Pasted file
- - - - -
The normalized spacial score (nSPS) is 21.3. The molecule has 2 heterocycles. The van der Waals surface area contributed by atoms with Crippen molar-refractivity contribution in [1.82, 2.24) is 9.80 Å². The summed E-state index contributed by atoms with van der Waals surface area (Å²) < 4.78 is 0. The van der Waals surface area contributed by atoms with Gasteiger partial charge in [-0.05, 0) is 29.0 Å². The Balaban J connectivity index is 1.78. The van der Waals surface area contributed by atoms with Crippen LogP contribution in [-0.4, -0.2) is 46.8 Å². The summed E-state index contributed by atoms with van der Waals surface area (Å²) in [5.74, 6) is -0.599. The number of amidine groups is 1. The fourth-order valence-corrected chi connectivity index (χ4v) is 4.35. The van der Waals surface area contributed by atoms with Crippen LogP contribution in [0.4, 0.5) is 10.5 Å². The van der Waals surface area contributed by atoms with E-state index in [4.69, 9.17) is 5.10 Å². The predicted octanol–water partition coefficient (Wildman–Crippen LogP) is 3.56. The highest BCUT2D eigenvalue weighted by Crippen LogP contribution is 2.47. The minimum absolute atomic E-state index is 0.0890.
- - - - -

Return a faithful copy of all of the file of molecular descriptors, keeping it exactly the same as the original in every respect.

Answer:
The normalized spacial score (nSPS) is 21.3. The molecule has 2 heterocycles. The van der Waals surface area contributed by atoms with Crippen molar-refractivity contribution in [1.82, 2.24) is 9.80 Å². The summed E-state index contributed by atoms with van der Waals surface area (Å²) < 4.78 is 0. The van der Waals surface area contributed by atoms with Gasteiger partial charge in [-0.05, 0) is 29.0 Å². The Balaban J connectivity index is 1.78. The van der Waals surface area contributed by atoms with Crippen LogP contribution in [-0.4, -0.2) is 46.8 Å². The summed E-state index contributed by atoms with van der Waals surface area (Å²) in [5.74, 6) is -0.599. The number of amidine groups is 1. The fourth-order valence-corrected chi connectivity index (χ4v) is 4.35. The van der Waals surface area contributed by atoms with Crippen LogP contribution in [0.4, 0.5) is 10.5 Å². The van der Waals surface area contributed by atoms with E-state index in [4.69, 9.17) is 5.10 Å². The predicted octanol–water partition coefficient (Wildman–Crippen LogP) is 3.56. The highest BCUT2D eigenvalue weighted by Crippen LogP contribution is 2.47. The minimum absolute atomic E-state index is 0.0890.